The sad truth is that this is true for over half of the change initiatives that take place in organizations, according to research from Gartner.


Companies assume employees will easily adapt to any workplace transitions when in reality, change management can be one of the toughest parts of effective workplace design (as seen in Office Space when Milton Waddams struggles to move workstations).

What happens when workplace reality doesn’t meet expectations?

Imagine going through an office renovation project just to later learn employees aren’t comfortable in the new layout, don’t understand how new amenities are supposed to be used, and haven’t adopted the technology you just invested in. When basing workplace design on assumptions instead of data, there are consequences when expectations and reality don’t align.

We’ll let the numbers speak for themselves:

  • 62% of people who work in open offices take more sick days than those with access to more private space. When employees don’t have the right mix of spaces for both collaborative and individual, focused work, productivity tanks, and people stay home.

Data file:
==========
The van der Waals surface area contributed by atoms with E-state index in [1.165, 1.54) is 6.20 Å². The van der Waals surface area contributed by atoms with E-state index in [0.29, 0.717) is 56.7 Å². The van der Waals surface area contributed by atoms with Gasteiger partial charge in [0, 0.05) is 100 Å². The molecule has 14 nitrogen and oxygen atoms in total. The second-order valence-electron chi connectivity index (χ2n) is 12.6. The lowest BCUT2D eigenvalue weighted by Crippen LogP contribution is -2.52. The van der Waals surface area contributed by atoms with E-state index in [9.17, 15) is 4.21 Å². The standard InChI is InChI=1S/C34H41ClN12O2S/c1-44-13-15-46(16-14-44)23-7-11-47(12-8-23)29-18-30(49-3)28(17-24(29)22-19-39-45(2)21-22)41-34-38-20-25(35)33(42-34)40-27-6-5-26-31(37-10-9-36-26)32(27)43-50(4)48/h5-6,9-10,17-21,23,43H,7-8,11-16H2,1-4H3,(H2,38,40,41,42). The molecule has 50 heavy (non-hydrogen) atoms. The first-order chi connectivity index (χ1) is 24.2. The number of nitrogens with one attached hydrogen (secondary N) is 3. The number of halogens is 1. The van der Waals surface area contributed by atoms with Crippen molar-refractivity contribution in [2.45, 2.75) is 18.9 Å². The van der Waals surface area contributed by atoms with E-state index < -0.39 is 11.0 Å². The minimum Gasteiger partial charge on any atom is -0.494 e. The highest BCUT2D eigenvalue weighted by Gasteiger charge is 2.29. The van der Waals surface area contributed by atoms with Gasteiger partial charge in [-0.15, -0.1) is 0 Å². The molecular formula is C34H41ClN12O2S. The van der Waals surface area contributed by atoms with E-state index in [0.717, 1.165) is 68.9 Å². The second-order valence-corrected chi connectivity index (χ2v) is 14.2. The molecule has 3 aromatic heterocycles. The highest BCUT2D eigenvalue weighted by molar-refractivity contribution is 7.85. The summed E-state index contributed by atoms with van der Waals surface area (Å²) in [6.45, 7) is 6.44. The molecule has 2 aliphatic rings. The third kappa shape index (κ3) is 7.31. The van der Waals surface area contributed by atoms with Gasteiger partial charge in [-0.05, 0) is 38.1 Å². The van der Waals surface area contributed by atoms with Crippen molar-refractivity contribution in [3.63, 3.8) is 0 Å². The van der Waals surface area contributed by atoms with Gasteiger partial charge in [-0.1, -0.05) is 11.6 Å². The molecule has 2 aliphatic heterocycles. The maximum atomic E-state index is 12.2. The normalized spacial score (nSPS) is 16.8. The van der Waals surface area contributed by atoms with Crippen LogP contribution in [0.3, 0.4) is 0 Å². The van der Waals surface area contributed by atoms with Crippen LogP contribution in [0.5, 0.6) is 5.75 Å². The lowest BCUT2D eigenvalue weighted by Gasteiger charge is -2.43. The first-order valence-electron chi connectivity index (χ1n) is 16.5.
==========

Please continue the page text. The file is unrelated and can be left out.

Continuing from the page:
• Employees waste 27 hours per year looking for an available meeting room and 40% of employees waste an hour a week looking for coworkers. This shows that when employees don’t have the right technology to enable them to do their work efficiently, it hurts productivity. 
  • 51% of people would change jobs if it meant greater flexibility. In other words, when employees don’t have the flexibility to move throughout their office, they opt to work from home or post up at the coffee shop nearby.

Let’s add some dollar signs to those numbers:

  • The average cost of a small meeting room in top US markets is $9600. With 40% of corporate real estate going unused, this accounts for a ton of wasted space and money. 
  • Losses in productivity and engagement can cost companies even more — approximately 34% of an employee’s annual salary. If you apply that rate to a 250 person companyyou’d see losses of over $3 million per year.

In almost all aspects of life, expectations don’t always align with reality leaving people confused, disillusioned, and uninspired. The same holds true in the workplace design if you opt to lean on gut-feel, the whims of executives, or #officedesign Pinterest boards. Our very own Emily True outlined why data-driven workplace strategy is the best route to most closely align workplace expectations with reality.